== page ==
From Offa’s Dyke on the English border to the Pembrokeshire Coast National Park, the rich geology and history of the country, makes Wales a vast open air adventure. Holiday cottages in Wales are a great base to discover the sandy beaches, wild hills, rugged mountains, and local character at your own pace.
On a clear day at the peak of Moel Famau (Mother Mountain), in the Clwydian Hills, it is possible to see Liverpool to the north, Snowdonia to the west and the enormous Cheshire Plain to the east. While enjoying holiday cottages in Wales, you will find that stunning natural beauty isn’t all that North Wales has to offer, between the vast tracts of unsullied countryside you will find art galleries, castles, lively family parks, steam trains, craft centres, museums, adventure activities, stately homes and shopping centres crammed with local flavour and Welsh hospitality, which makes holiday cottages in Wales, ideal for activity holidays.
Foodies will love the world renowned Welsh lamb, but be prepared to find a host of seafood fresh from the sea, including the delicious Welsh lobster which in some places can have less than 200 metres to travel from boat to plate. Welsh cuisine is based around simple, fresh, local produce prepared exceedingly well. To uncover this amazing part of the UK book one of the holiday cottages in Wales today.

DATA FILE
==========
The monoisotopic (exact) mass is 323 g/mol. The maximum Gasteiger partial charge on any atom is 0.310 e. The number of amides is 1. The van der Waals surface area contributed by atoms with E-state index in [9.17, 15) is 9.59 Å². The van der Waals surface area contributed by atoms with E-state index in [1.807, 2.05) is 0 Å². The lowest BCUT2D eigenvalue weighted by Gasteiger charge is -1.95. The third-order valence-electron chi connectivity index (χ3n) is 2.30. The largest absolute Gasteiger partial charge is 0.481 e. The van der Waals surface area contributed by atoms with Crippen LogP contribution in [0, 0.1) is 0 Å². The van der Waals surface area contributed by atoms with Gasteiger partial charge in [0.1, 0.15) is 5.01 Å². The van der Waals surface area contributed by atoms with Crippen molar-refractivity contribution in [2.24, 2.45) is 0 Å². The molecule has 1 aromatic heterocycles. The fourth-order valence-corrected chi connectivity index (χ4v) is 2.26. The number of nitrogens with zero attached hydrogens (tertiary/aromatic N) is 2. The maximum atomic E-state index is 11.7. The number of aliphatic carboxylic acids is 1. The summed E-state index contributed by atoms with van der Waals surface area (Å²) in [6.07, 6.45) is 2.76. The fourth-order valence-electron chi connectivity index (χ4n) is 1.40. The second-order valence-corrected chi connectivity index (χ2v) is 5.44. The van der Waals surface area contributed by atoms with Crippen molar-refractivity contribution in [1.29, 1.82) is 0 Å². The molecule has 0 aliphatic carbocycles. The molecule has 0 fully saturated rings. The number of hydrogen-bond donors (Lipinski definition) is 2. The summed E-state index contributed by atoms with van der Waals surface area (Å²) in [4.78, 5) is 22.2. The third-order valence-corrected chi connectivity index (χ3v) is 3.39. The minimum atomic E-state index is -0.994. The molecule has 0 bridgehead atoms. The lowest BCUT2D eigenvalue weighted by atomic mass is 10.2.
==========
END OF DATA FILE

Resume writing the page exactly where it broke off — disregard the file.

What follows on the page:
South Wales is most famous for the Brecon Beacons National Park. Characterised by short grasses and gently rising mountains the Beacons are renowned for their waterfalls and the Welsh mountain ponies which can be found wandering free.
However, the coast of South Wales is blessed in much the same way as that of North Devon. Atlantic waters and a devastatingly beautiful countryside combine to make excellent beaches for water sports enthusiasts and ramblers alike. If you prefer to amble more than ramble then the three castles walk in South Wales is an excellent way to sample the best of the region.
The official languages of Wales are English and Welsh. Newcomers to the British Isles staying in holiday cottages in Wales often assume that Welsh is a dialect of English however Welsh, like Manx, Scots Gaelic, Irish Gaelic and Cornish, is far older than English. The Welsh language has routes which stretch back as far as four thousand years. While English is a mix of Latin and Germanic languages Welsh has remained true to its routes with considerably less deviation over the centuries. If you are staying in holiday cottages in Wales there are a few words that may be of benefit to you. Thank you in Welsh is pronounced dee-olch (where the ch is pronounced like the ch in loch) and written diolch. Please is slightly harder to pronounce but equally as useful. Pronounced oss-gwel-ooch un thar (with a hard th) it is written as os gwelwch yn dda. It is important to note that Welsh is not the only language in use in the areas around our holiday cottages in Wales.
North Wales is quintessentially Welsh. There are more Welsh speakers in North Wales than anywhere else in the country and what the southern countryside has to boast of the North has in droves. Home to Snowdonia National Park North Wales is rightly famous for its rugged countryside and pastoral character.